by Tony Dayoub
The Hunger Games: Catching Fire is a noticeable upgrade from the franchise's previous movie in nearly every way. The odd pacing of director Gary Ross's The Hunger Games often meant the inherent thrills of a premise involving arena games in a dystopic future often took a back seat to YA melodrama at the oddest of moments. The tacky otherness of this futuristic society's attire and florid names of its characters were made unintentionally distracting by Ross's inexperience directing what in essence is just a dressed-up action film. Successor Francis Lawrence (I am Legend) instantly proves a better fit as director, darkening up the visuals, accentuating the filthiness of the coal-mining District 12 that heroine Katniss Everdeen (Jennifer Lawrence) hails from, concealing the flamboyance of the class-divided country Panem and its Capitol if not entirely burying it.
Catching Fire begins with Katniss and her co-victor Peeta Mellark (Josh Hutcherson) on a victory tour, still pretending they're romantically involved at the request of Panem's autocrat, President Coriolanus Snow (Donald Sutherland). The 75th anniversary of the Hunger Games brings the Third Quarter Quell, an event that occurs every 25th year in which a new, unusual wrinkle is added to the boring, simpler to-the-death competition. As the name implies, perhaps this atypical version of the Games is needed to amuse rebellious districts itching for an uprising every quarter century. President Snow decides to get all Survivor All-Stars up on this Quarter Quell, calling for all the competitors in this installment to be made up of surviving victors of previous games. He enlists Gamesmaker Plutarch Heavensbee (Philip Seymour Hoffman), tasking him not only with creating a sufficiently lethal and entertaining game, but with discrediting and ultimately eliminating Katniss to prevent her from becoming a martyr to Panem's underclass.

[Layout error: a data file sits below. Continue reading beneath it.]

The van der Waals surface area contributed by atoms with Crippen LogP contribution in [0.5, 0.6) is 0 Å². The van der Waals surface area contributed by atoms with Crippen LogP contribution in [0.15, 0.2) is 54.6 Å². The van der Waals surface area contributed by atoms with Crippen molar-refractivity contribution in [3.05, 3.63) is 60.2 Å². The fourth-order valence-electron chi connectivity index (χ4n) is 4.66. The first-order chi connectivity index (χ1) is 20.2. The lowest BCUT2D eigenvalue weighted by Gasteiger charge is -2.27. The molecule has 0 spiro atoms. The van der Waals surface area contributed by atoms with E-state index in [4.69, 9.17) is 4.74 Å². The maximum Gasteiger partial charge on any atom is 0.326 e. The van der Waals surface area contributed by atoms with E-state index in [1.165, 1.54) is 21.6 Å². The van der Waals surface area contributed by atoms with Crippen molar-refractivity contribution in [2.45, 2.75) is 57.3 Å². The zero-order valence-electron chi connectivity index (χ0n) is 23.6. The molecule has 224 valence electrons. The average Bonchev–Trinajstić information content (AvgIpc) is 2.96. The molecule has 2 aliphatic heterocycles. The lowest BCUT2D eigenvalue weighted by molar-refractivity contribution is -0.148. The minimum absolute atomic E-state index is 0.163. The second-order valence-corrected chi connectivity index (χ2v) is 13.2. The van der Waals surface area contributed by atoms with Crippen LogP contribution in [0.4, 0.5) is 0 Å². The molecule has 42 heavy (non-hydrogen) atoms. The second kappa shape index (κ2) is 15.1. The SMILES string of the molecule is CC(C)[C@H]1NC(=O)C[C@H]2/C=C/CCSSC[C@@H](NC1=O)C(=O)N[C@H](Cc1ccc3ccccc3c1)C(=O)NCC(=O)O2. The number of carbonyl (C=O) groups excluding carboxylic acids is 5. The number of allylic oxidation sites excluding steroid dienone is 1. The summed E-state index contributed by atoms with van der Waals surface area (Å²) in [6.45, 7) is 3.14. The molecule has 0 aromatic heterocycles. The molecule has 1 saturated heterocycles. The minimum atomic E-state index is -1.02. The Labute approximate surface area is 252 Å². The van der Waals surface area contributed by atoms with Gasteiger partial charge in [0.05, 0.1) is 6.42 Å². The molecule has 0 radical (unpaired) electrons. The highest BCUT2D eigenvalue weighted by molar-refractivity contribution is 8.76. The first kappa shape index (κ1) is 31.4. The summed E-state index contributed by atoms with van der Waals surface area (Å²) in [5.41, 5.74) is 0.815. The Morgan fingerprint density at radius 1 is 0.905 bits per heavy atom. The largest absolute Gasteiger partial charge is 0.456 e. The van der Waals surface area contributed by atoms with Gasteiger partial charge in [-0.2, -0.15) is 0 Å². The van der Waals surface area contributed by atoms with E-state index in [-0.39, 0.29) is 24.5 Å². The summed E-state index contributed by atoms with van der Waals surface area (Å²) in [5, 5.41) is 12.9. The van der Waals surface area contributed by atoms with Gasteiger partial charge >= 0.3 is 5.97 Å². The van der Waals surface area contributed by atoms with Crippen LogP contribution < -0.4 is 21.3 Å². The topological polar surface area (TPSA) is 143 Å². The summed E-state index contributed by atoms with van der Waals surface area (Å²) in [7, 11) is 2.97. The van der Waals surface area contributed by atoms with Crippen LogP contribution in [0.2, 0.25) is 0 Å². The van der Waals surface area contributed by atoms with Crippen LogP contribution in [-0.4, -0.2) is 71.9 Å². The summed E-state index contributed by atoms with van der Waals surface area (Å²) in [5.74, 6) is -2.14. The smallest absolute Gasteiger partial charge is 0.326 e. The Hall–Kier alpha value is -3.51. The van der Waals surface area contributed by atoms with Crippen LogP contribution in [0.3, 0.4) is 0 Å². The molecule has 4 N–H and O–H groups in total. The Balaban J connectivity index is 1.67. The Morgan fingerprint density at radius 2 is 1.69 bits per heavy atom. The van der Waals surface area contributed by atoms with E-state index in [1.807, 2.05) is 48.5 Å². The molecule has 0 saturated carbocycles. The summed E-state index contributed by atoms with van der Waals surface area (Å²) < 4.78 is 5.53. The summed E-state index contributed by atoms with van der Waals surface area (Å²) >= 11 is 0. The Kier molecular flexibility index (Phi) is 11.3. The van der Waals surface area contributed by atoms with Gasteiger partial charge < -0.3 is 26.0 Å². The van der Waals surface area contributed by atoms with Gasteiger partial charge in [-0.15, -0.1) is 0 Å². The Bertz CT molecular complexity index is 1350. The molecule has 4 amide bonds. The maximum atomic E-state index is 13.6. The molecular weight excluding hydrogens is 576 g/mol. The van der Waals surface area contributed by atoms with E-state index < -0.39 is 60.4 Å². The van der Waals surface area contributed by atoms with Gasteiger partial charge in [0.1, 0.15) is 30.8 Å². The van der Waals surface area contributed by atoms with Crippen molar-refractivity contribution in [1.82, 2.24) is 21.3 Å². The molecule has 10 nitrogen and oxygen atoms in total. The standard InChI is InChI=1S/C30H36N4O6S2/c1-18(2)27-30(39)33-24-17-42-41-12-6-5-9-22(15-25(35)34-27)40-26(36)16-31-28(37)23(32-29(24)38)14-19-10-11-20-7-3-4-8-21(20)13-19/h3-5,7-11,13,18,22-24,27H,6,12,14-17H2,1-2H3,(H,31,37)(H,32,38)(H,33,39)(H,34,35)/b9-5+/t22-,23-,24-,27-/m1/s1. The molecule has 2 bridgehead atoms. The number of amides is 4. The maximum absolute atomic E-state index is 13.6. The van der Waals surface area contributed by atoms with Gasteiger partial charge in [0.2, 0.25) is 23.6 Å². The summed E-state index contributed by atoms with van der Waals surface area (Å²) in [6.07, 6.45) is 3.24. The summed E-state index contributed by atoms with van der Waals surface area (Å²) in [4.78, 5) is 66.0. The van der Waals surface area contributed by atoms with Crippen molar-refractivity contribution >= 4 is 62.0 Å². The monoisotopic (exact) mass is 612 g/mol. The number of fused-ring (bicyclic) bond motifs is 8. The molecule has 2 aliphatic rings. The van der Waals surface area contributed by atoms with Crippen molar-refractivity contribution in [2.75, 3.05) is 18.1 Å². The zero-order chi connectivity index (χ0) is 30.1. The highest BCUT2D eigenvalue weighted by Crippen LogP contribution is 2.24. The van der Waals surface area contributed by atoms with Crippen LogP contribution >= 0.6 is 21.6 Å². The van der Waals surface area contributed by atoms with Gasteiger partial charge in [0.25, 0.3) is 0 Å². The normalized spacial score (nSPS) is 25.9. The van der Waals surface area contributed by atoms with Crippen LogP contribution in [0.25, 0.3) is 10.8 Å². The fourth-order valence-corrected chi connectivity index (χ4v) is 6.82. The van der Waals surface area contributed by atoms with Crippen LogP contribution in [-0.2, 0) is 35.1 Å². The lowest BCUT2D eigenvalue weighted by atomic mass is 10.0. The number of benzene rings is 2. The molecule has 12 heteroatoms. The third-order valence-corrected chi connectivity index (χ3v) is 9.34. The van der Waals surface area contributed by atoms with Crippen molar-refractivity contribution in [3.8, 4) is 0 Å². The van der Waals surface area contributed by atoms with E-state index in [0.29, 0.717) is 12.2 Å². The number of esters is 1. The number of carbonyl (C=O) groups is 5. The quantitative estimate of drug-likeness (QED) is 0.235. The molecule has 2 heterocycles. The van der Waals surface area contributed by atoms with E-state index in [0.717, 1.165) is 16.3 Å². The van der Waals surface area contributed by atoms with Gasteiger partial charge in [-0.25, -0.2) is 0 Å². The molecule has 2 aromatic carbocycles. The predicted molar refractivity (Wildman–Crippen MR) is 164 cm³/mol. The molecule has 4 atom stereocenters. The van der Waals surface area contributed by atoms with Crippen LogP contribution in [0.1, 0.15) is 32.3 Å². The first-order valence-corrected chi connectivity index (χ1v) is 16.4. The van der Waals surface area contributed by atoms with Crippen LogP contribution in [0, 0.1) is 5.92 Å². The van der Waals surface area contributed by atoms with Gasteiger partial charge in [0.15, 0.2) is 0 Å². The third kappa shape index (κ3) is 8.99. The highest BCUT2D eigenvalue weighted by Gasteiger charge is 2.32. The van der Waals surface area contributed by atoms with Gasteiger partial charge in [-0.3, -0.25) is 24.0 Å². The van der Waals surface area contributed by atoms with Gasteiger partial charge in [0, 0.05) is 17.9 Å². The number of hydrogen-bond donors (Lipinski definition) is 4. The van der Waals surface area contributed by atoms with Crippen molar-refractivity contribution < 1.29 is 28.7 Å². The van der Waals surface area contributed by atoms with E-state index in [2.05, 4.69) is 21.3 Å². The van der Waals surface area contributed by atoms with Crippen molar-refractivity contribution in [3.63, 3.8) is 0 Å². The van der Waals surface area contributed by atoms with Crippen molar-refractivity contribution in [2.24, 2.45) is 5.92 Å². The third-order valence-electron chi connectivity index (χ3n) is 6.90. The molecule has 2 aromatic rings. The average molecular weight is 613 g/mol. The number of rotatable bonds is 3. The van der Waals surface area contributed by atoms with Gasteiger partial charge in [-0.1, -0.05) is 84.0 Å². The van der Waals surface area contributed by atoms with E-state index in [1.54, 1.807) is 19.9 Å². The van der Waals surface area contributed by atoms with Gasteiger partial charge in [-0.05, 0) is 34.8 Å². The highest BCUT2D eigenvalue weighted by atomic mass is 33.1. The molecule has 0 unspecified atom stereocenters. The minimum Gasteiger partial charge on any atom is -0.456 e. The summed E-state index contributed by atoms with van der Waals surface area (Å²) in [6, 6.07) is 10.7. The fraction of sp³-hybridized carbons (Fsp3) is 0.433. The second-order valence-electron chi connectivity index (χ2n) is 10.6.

Now, I'm not going to be too hasty and overpraise Catching Fire. It still very much sticks to The Hunger Games formula. It takes way too long to get the Games started, nearly an hour. The first hour is an unnecessary exposition dump that one could argue reboots the franchise away from the inappropriately sunnier aspects set out in the previous film. But after about 15 minutes, I'm fairly sure even the first movie's most ardent fans get that this is a departure of sorts. Here, Lawrence reminds me more of a super-powered Ree Dolly, her Winter's Bone hillbilly character hunting small animals to provide for her family, than she does of the lustrous Katniss in Ross's film. Woody Harrelson's Haymitch Abernathy is not the archetypal lovable mentor who gets tipsy, but a faded, alcoholic has-been. People are actually executed and tortured, not just threatened with the idea of those.
Once the Games start, though, it is a different story. Maybe because now, Katniss and Peta's fellow cast of competitors boast more accomplished actors in the roles—Jena Malone, Amanda Plummer, even Jeffrey Wright. The stakes are elevated with recognizable people ensnared in the lethal competition. But the drama is also heightened. Malone's Johanna Mason is a sort of alterna-Katniss—bloodthirsty, brutal and more passionate—
a sharp contrast to the innocence and naivete that still hasn't been obliterated in Katniss. Wright and Plummer's characters are a strong counter-proposition to Katniss and Peeta's teamwork, arguing that perhaps relying too much on your teammate may hinder your chances for survival. The Game itself feels less random, more structured, a necessity perhaps because of how pivotal it becomes to Catching Fire's plot late in the film.
The Hunger Games: Catching Fire won't necessarily make you a fan if you're not already invested in the series. But it is diverting enough for parents, friends or significant others forced to watch the film with someone who loves it more intensely. And that's more than I could say for the last movie.